While countless adaptations have been made on the film, nary any showcase the arguments of gender inequality and the struggle of discovering oneself Jane writes about. Pro Tip: Pride and Prejudice (2005) has been anonymously voted the best representation of Elizabeth and Darcy’s banter.
Simon is a not-yet-out gay kid who only likes drama when it’s a part of the school musical. But a wrong email correspondence has the power to mess everything up for change-averse Simon. When the secret about his sexual identity is put at risk, he must come out to his friends while keeping his anonymous (and a confusing, adorable) friend’s identity a secret.
The film, titled Love, Simon, is a beautifully cast rom-com that does not portray Simon’s sexuality as a big deal and plays it cutely. The book, albeit a little heavier on emotion than the film, is handsomely detailed and makes for a great read.
The Perks of Being a Wallflower
Stuck in a world of first dates and mixed tapes, family dramas and new friends, sex, drugs, and The Rocky Horror Picture Show, Charlie is a high schooler caught between trying to live his life and trying to run from it. While Charlie’s diary entries give no hints of where he lives or even who he writes to, the world he shares feels tangible. A heartbreaking masterpiece, The Perks of Being a Wallflower is more intimate than a diary and wraps around you like a hug.
The film captures every last drop of the plot’s essence. However, in reading the book and Charlie’s letters, the reality of the book feels more accurate and tactile.
The Hating Game
Lucy Hutton has never met a man more coldly efficient, impeccably attired, and physically intimidating than Joshua Templeman, the man she shares an office with. When they’re both set up to fight for the same promotion, Lucy decides to embark on a ruthless game of one-upmanship against Josh. But when an innocent elevator ride ends with an earth-shattering kiss, Lucy is left contemplating their relationship.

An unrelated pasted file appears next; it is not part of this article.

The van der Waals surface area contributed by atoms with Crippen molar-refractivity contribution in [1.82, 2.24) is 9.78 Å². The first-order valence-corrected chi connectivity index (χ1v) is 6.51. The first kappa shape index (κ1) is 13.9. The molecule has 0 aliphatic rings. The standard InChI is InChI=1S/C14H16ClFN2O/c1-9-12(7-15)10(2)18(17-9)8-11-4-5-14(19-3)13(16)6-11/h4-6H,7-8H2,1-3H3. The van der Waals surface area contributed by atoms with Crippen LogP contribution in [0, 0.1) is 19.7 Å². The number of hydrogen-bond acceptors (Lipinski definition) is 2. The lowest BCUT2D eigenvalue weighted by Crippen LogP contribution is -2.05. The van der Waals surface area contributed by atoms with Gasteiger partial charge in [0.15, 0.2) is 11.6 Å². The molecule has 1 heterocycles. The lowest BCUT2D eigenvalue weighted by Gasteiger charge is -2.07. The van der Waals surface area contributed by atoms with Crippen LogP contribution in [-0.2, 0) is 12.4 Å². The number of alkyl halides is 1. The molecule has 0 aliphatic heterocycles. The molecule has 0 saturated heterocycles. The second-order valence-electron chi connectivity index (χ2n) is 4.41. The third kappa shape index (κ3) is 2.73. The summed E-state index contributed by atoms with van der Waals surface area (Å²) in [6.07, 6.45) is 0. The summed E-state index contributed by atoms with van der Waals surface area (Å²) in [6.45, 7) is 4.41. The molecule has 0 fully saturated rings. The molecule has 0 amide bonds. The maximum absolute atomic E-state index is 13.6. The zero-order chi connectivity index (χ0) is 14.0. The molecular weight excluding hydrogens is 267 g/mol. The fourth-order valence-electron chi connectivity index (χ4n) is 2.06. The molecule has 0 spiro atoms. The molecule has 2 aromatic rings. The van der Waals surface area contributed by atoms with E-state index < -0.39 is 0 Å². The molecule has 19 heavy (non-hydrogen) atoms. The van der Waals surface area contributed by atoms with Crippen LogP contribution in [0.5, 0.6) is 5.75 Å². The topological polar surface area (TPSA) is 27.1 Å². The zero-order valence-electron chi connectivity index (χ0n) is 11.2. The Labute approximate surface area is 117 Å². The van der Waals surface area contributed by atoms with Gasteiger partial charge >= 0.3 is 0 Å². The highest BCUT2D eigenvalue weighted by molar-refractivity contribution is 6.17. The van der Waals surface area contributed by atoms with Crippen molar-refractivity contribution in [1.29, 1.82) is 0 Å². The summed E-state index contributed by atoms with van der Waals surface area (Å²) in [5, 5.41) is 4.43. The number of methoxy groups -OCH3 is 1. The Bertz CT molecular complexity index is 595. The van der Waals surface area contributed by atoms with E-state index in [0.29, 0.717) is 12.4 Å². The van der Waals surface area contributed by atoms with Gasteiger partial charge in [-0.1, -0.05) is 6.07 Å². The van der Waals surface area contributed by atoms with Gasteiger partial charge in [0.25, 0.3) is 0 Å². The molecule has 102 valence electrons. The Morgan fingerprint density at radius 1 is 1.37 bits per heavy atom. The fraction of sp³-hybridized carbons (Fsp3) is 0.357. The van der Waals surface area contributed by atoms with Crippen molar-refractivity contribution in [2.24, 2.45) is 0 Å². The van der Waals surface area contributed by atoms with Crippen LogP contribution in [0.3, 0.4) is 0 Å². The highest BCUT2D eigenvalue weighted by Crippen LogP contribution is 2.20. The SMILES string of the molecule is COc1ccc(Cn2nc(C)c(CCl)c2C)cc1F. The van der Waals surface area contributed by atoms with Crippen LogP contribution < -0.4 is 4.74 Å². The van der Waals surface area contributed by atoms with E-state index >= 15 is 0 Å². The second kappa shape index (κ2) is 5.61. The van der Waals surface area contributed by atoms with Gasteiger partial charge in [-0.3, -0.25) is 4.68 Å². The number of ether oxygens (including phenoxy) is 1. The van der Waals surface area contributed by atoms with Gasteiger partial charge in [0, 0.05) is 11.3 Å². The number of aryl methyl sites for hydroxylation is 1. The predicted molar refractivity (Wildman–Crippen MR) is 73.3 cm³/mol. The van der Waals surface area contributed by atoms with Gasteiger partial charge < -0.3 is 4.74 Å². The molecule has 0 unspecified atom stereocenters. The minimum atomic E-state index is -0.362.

While the movie is almost as good as the novel in this rare case, the film misses some significant emotional moments and Lucy’s fantastic monologues.
A classic case of boy meets boy, Heartstopper is the story of an openly gay high schooler Charlie Spring, who is attracted to his form partner, Nick Nelson, “the straightest guy he’s ever seen.” Despite his friends’ warnings, Charlie leans into the crush, unlocking something in Nick he did not know existed.
The TV series has been edited to feature Alice’s illustrations from the original graphic novel and is strongly built around the plot without removing any important scenes. However, the book is a great short read and features beautiful illustrations, making the show all the more endearing.
Shadow and Bone
When the great nation of Ravka is torn in two by the Shadow Fold, Alina Starkov is the only one who can save them. She swears to take revenge when her regiment is attacked on the Fold, and her best friend is brutally injured and is whisked off to be trained as a member of the Grisha, the magical elite led by the mysterious Darkling.
While the show is critically acclaimed, the books set a beautiful background. The TV series also makes numerous changes to the original storyline, thus rendering ‘reading the Shadow and Bone books’ inevitable.